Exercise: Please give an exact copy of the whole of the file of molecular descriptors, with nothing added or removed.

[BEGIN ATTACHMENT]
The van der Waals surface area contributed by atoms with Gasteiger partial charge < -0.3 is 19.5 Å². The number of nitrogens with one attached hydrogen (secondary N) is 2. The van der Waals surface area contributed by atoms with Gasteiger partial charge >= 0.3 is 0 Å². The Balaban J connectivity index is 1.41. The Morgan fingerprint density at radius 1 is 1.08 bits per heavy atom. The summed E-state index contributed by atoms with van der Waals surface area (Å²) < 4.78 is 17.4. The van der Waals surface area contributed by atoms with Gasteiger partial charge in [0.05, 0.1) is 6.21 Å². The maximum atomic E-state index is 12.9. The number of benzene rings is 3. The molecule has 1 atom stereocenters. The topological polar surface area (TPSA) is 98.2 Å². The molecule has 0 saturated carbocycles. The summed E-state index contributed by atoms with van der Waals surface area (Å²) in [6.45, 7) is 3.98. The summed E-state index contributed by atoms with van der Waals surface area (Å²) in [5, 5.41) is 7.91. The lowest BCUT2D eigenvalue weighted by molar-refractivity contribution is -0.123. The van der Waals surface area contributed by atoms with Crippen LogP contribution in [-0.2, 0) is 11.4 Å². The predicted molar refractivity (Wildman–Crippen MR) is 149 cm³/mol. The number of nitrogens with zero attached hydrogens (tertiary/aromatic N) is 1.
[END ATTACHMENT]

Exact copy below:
The van der Waals surface area contributed by atoms with Gasteiger partial charge < -0.3 is 19.5 Å². The number of nitrogens with one attached hydrogen (secondary N) is 2. The van der Waals surface area contributed by atoms with Gasteiger partial charge >= 0.3 is 0 Å². The Balaban J connectivity index is 1.41. The Morgan fingerprint density at radius 1 is 1.08 bits per heavy atom. The summed E-state index contributed by atoms with van der Waals surface area (Å²) < 4.78 is 17.4. The van der Waals surface area contributed by atoms with Gasteiger partial charge in [0.05, 0.1) is 6.21 Å². The maximum atomic E-state index is 12.9. The number of benzene rings is 3. The molecule has 1 atom stereocenters. The topological polar surface area (TPSA) is 98.2 Å². The molecule has 0 saturated carbocycles. The summed E-state index contributed by atoms with van der Waals surface area (Å²) in [6.45, 7) is 3.98. The summed E-state index contributed by atoms with van der Waals surface area (Å²) in [5, 5.41) is 7.91. The lowest BCUT2D eigenvalue weighted by molar-refractivity contribution is -0.123. The van der Waals surface area contributed by atoms with Crippen LogP contribution in [-0.2, 0) is 11.4 Å². The predicted molar refractivity (Wildman–Crippen MR) is 149 cm³/mol. The number of nitrogens with zero attached hydrogens (tertiary/aromatic N) is 1.